Collections and Data Structures¶
The Collections module contains implementations of some common data structures.
The PriorityQueue type is a basic priority queue implementation allowing for arbitrary key and priority types. Multiple identical keys are not permitted, but the priority of existing keys can be changed efficiently.
Construct a new PriorityQueue, with keys of type K and values/priorites of type V. If an order is not given, the priority queue is min-ordered using the default comparison for V.
- enqueue!(pq, k, v)¶
Insert the a key k into a priority queue pq with priority v.
Remove and return the lowest priority key from a priority queue.
Return the lowest priority key from a priority queue without removing that key from the queue.
PriorityQueue also behaves similarly to a Dict so that keys can be inserted and priorities accessed or changed using indexing notation:
# Julia code pq = Collections.PriorityQueue() # Insert keys with associated priorities pq["a"] = 10 pq["b"] = 5 pq["c"] = 15 # Change the priority of an existing key pq["a"] = 0
Along with the PriorityQueue type are lower level functions for performing binary heap operations on arrays. Each function takes an optional ordering argument. If not given, default ordering is used, so that elements popped from the heap are given in ascending order.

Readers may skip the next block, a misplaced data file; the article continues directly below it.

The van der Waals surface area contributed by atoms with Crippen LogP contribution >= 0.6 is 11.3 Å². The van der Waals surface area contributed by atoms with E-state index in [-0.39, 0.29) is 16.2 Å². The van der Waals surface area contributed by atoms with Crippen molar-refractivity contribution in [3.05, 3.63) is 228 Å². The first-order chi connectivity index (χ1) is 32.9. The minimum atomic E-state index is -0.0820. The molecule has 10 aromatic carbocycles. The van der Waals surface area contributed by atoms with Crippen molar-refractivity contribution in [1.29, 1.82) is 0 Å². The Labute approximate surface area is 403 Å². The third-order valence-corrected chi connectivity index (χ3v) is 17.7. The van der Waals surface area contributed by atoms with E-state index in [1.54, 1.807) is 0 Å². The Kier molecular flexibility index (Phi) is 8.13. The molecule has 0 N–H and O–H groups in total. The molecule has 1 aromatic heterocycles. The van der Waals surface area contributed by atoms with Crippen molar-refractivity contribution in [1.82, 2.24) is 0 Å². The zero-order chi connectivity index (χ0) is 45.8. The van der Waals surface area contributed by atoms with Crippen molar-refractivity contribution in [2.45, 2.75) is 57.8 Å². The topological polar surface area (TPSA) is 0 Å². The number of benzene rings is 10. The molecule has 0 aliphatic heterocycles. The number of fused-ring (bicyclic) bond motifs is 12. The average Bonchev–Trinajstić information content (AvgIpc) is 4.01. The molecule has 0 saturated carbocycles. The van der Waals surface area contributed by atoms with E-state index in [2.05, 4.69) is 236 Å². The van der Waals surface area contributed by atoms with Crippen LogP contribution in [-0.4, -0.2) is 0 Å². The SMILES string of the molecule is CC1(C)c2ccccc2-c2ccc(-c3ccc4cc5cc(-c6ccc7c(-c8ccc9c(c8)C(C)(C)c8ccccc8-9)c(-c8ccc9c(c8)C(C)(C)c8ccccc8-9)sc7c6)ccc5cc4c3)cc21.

- heapify(v[, ord])¶
Return a new vector in binary heap order, optionally using the given ordering.
- heapify!(v[, ord])¶
- isheap(v[, ord])¶
Return true iff an array is heap-ordered according to the given order.
- heappush!(v, x[, ord])¶
Given a binary heap-ordered array, push a new element x, preserving the heap property. For efficiency, this function does not check that the array is indeed heap-ordered.
- heappop!(v[, ord])¶
Given a binary heap-ordered array, remove and return the lowest ordered element. For efficiency, this function does not check that the array is indeed heap-ordered.